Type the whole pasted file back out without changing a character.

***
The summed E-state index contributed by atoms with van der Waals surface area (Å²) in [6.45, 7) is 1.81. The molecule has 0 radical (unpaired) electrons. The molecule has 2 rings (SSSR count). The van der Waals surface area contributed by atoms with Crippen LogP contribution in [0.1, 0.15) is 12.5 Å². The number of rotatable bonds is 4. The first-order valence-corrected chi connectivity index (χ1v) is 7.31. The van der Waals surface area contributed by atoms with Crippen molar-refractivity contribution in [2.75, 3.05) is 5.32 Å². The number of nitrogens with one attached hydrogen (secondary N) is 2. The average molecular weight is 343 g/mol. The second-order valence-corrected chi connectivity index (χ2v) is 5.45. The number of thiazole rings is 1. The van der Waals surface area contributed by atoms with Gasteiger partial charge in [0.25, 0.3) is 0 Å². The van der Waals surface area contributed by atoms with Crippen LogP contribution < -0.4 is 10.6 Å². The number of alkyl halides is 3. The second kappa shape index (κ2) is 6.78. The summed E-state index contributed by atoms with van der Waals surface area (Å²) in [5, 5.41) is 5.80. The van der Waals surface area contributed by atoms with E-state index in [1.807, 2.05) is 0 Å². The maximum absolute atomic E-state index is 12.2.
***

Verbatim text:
The summed E-state index contributed by atoms with van der Waals surface area (Å²) in [6.45, 7) is 1.81. The molecule has 0 radical (unpaired) electrons. The molecule has 2 rings (SSSR count). The van der Waals surface area contributed by atoms with Crippen LogP contribution in [0.1, 0.15) is 12.5 Å². The number of rotatable bonds is 4. The first-order valence-corrected chi connectivity index (χ1v) is 7.31. The van der Waals surface area contributed by atoms with Crippen molar-refractivity contribution in [2.75, 3.05) is 5.32 Å². The number of nitrogens with one attached hydrogen (secondary N) is 2. The average molecular weight is 343 g/mol. The second-order valence-corrected chi connectivity index (χ2v) is 5.45. The number of thiazole rings is 1. The van der Waals surface area contributed by atoms with Gasteiger partial charge in [0.25, 0.3) is 0 Å². The van der Waals surface area contributed by atoms with Crippen LogP contribution < -0.4 is 10.6 Å². The number of alkyl halides is 3. The second kappa shape index (κ2) is 6.78. The summed E-state index contributed by atoms with van der Waals surface area (Å²) in [5, 5.41) is 5.80. The van der Waals surface area contributed by atoms with E-state index in [1.807, 2.05) is 0 Å². The maximum absolute atomic E-state index is 12.2.